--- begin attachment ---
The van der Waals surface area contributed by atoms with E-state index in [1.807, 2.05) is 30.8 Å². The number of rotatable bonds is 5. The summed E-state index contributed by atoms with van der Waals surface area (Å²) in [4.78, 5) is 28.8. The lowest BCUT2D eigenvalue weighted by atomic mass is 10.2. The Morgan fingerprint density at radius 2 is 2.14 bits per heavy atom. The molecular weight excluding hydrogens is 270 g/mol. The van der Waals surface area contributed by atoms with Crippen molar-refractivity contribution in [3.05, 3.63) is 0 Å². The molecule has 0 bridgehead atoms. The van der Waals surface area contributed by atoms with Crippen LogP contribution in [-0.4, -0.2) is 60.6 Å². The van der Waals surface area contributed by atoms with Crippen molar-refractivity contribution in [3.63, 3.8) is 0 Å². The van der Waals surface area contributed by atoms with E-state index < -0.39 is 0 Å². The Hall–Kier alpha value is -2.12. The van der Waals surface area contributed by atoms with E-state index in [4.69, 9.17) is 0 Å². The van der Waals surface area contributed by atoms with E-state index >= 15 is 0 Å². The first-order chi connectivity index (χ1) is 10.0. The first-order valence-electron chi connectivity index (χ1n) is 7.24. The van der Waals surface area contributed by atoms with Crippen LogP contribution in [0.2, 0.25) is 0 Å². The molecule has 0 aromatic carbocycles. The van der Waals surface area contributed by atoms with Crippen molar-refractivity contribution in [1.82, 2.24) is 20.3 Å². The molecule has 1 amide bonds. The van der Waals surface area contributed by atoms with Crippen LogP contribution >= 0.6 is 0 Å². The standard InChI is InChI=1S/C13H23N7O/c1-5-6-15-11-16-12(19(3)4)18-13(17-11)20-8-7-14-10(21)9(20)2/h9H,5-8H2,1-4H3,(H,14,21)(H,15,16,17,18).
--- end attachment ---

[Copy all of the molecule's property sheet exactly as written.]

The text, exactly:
The van der Waals surface area contributed by atoms with E-state index in [1.807, 2.05) is 30.8 Å². The number of rotatable bonds is 5. The summed E-state index contributed by atoms with van der Waals surface area (Å²) in [4.78, 5) is 28.8. The lowest BCUT2D eigenvalue weighted by atomic mass is 10.2. The Morgan fingerprint density at radius 2 is 2.14 bits per heavy atom. The molecular weight excluding hydrogens is 270 g/mol. The van der Waals surface area contributed by atoms with Crippen molar-refractivity contribution in [3.05, 3.63) is 0 Å². The molecule has 0 bridgehead atoms. The van der Waals surface area contributed by atoms with Crippen LogP contribution in [-0.4, -0.2) is 60.6 Å². The van der Waals surface area contributed by atoms with Crippen molar-refractivity contribution in [3.63, 3.8) is 0 Å². The van der Waals surface area contributed by atoms with E-state index < -0.39 is 0 Å². The Hall–Kier alpha value is -2.12. The van der Waals surface area contributed by atoms with E-state index in [4.69, 9.17) is 0 Å². The van der Waals surface area contributed by atoms with E-state index >= 15 is 0 Å². The first-order chi connectivity index (χ1) is 10.0. The first-order valence-electron chi connectivity index (χ1n) is 7.24. The van der Waals surface area contributed by atoms with Crippen LogP contribution in [0.2, 0.25) is 0 Å². The molecule has 0 aromatic carbocycles. The van der Waals surface area contributed by atoms with Crippen molar-refractivity contribution in [1.82, 2.24) is 20.3 Å². The molecule has 1 amide bonds. The van der Waals surface area contributed by atoms with Crippen LogP contribution >= 0.6 is 0 Å². The standard InChI is InChI=1S/C13H23N7O/c1-5-6-15-11-16-12(19(3)4)18-13(17-11)20-8-7-14-10(21)9(20)2/h9H,5-8H2,1-4H3,(H,14,21)(H,15,16,17,18).